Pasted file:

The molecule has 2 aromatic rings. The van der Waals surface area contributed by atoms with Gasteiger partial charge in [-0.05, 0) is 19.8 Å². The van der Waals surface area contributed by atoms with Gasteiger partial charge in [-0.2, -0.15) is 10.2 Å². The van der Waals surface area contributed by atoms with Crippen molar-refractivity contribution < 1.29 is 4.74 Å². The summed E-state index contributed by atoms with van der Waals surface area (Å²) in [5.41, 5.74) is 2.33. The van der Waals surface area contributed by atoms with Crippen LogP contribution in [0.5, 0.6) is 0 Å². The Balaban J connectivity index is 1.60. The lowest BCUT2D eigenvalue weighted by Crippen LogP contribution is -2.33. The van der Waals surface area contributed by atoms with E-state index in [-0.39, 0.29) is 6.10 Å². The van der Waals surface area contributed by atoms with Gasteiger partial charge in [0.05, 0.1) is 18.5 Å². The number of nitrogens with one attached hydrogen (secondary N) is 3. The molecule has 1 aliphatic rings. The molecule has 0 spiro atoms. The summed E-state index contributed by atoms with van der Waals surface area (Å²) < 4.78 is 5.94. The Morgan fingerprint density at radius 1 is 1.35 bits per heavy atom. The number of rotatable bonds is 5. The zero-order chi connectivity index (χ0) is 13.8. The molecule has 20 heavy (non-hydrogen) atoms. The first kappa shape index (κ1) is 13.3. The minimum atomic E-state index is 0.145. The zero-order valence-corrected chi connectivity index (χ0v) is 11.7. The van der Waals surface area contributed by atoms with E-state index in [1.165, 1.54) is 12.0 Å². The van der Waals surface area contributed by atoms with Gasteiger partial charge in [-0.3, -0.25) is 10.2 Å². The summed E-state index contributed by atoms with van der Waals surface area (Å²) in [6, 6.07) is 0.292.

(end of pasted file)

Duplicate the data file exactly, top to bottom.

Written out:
The molecule has 2 aromatic rings. The van der Waals surface area contributed by atoms with Gasteiger partial charge in [-0.05, 0) is 19.8 Å². The van der Waals surface area contributed by atoms with Gasteiger partial charge in [-0.2, -0.15) is 10.2 Å². The van der Waals surface area contributed by atoms with Crippen molar-refractivity contribution < 1.29 is 4.74 Å². The summed E-state index contributed by atoms with van der Waals surface area (Å²) in [5.41, 5.74) is 2.33. The van der Waals surface area contributed by atoms with Crippen LogP contribution in [0.5, 0.6) is 0 Å². The Balaban J connectivity index is 1.60. The lowest BCUT2D eigenvalue weighted by Crippen LogP contribution is -2.33. The van der Waals surface area contributed by atoms with E-state index in [-0.39, 0.29) is 6.10 Å². The van der Waals surface area contributed by atoms with Gasteiger partial charge in [0.05, 0.1) is 18.5 Å². The number of nitrogens with one attached hydrogen (secondary N) is 3. The molecule has 1 aliphatic rings. The molecule has 0 spiro atoms. The summed E-state index contributed by atoms with van der Waals surface area (Å²) < 4.78 is 5.94. The Morgan fingerprint density at radius 1 is 1.35 bits per heavy atom. The number of rotatable bonds is 5. The zero-order chi connectivity index (χ0) is 13.8. The molecule has 20 heavy (non-hydrogen) atoms. The first kappa shape index (κ1) is 13.3. The minimum atomic E-state index is 0.145. The zero-order valence-corrected chi connectivity index (χ0v) is 11.7. The van der Waals surface area contributed by atoms with E-state index in [1.165, 1.54) is 12.0 Å². The van der Waals surface area contributed by atoms with Gasteiger partial charge in [-0.3, -0.25) is 10.2 Å². The summed E-state index contributed by atoms with van der Waals surface area (Å²) in [6, 6.07) is 0.292.